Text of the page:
Monday, December 30, 2013

Christmas - Military Style

As an Air Force brat, most of my childhood was spent overseas. Holidays were grand, especially Christmas. Families in the States went over the river and through the woods to grandmother’s house; we created our own home-away-from-home festivities.

 The base was decked out with lights and a huge tree stood on the lawn by headquarters. The decorations around base reflected the country we were in. In Germany, big nutcracker soldier figures surrounded the tree. Their mean-looking faces scared me to death.

Spain was a wonderland. The lights that made Madrid’s buildings come alive flowed over onto the buildings on base.
Nativity scenes were the heart of Spanish celebrations, so a living nativity scene was near the tree.
In Spanish traditions, the 3 Wise Men bring the gifts so wisemen ornaments hung on the tree and large figures scattered around the base.
To a junior-high kid, everything was magical.
Mom worked hard to make Christmas special. The strict weight limit for household goods when moving overseas didn’t allow for Christmas trees or rooftop Santa sleighs. Every year, we went to the Base Exchange to buy a 4-5 foot tree. We made decorations for the tree and for our windows. And, my favorite: Christmas cookies! Santas, reindeer, snowmen, painted with every color of powdered-sugar icing imaginable. Homemade fruitcakes, candies…that’s the smell of Christmas to me.
Gifts were a challenge. Our wishes were defined by the pages of the Sears Catalog. If things weren’t ordered in October, the boat didn’t get them there in time.

The best part was Armed Forces Radio. On Christmas Eve they played carols and The Night Before Christmas. One year, I remember panicking when the announcer said jets were sent to investigate a strange object seen on radar. Were they going to shoot down Santa’s sleigh? Didn’t they remember it was Christmas Eve?! I slumped in relief when the pilots radioed back that Santa wasn’t a threat.
We quickly learned that Christmas isn’t made up of decorations, it’s a matter of the heart. Neighbors filled each other’s houses for a potluck dinner of pot roast or ham, with all the trimmings. One of the dads read the Christmas story about the Baby in a manger, the shepherds, and the angels. Of course, the kids showed off all their gifts.

It doesn’t matter where you live, that’s the true joy of Christmas.

Sherry Carter is a retired engineer, slowly being reformed into a Bible-study author. She draws on over 30 years experience as a Bible teacher to give depth to her writing.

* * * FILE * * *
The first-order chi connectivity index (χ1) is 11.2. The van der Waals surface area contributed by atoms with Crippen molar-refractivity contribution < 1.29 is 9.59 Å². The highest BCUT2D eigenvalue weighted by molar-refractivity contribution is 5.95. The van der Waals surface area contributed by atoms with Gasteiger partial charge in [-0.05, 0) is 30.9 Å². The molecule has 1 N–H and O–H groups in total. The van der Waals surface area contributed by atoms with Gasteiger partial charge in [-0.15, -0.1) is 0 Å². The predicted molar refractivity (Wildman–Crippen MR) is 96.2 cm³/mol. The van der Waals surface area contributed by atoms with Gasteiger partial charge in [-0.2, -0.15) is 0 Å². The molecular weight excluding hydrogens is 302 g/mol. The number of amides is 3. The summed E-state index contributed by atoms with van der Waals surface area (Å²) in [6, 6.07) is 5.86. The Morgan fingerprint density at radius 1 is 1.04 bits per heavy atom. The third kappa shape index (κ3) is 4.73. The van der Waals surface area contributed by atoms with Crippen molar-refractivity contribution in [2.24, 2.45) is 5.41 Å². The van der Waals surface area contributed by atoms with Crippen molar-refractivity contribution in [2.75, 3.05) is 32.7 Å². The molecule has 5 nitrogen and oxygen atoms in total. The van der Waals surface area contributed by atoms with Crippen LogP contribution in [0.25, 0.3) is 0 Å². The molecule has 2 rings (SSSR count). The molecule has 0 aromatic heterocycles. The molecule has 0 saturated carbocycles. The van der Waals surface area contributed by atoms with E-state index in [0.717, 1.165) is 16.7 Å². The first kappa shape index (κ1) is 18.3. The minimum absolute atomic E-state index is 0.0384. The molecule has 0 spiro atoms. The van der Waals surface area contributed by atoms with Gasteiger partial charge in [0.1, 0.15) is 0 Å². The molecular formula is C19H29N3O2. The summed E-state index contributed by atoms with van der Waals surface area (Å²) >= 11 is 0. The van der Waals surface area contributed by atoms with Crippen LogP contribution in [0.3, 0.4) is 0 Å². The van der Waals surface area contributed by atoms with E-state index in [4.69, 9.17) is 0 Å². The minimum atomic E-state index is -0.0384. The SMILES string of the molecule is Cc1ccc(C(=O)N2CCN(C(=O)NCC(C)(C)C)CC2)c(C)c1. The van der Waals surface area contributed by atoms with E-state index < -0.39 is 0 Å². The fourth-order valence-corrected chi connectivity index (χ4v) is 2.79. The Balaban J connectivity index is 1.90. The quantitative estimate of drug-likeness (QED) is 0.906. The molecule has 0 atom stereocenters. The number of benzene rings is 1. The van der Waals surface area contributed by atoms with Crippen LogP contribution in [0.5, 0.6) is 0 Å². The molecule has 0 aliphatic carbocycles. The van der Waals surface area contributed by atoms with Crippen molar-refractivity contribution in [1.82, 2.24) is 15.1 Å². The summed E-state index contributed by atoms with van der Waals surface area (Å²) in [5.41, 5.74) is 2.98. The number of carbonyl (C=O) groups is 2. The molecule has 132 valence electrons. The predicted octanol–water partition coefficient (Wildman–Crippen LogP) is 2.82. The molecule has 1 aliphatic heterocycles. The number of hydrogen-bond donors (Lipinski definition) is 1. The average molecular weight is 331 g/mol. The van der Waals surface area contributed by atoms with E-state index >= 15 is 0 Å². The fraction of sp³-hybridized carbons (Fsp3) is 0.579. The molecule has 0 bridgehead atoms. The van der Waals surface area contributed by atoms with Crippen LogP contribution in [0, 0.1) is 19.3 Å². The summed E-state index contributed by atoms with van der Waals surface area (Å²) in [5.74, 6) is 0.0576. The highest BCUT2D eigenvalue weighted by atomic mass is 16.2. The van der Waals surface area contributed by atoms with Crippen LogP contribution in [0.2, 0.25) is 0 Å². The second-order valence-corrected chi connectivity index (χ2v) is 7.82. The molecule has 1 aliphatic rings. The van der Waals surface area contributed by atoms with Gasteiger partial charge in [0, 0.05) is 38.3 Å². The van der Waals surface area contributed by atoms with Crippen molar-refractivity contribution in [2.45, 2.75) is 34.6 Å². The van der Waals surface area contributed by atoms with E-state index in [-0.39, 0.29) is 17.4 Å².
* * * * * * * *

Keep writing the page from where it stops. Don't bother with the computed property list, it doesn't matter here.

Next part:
She's the grandmother of two perfect children and a sports fanatic (especially the Oklahoma Sooners). She and her husband of 42 years live in west Texas and are servants to their retired-racing greyhound.

Above all, she wants to grow closer to God and to learn from other believers as they travel down this path of faith. Journey along with her by following her blog, Sherry's Light Blog, her Facebook page, and her quarterly newsletter. Her first Bible study, Storms of Life, won the 2007 Award of Excellence at the Blue Ridge Mountain Christian Writer's Conference. It's available at amazon. com,, or at local bookstores.

Monday, December 23, 2013

Christmas Musings 2013

Is it just me, or does Christmas come sooner every year?

Hobby Lobby and Michaels had the Christmas “stuff” out just after the fourth of July. So I understand that if you are making gifts for the holidays, you need to start early.

However, Kmart, Walmart, Penney’s, and others were knee deep in Christmas including carols on the PA system before Halloween had faded. What happened to Thanksgiving? It may get a shelf or two of tableware, napkins, plates, and a turkey centerpiece. Guess we don’t need much merchandising to eat turkey with the relatives.

It seems the merchants have been pushing Christmas since August. Now that Thanksgiving is out of the way, the push toward the actual holiday has begun. Stores were open on Thanksgiving day and evening. Since Thanksgiving came late in November, the retailers are frantic to make all their Christmas profits in three weeks instead of four. (Another way Thanksgiving just got in the way of spending that Christmas money.)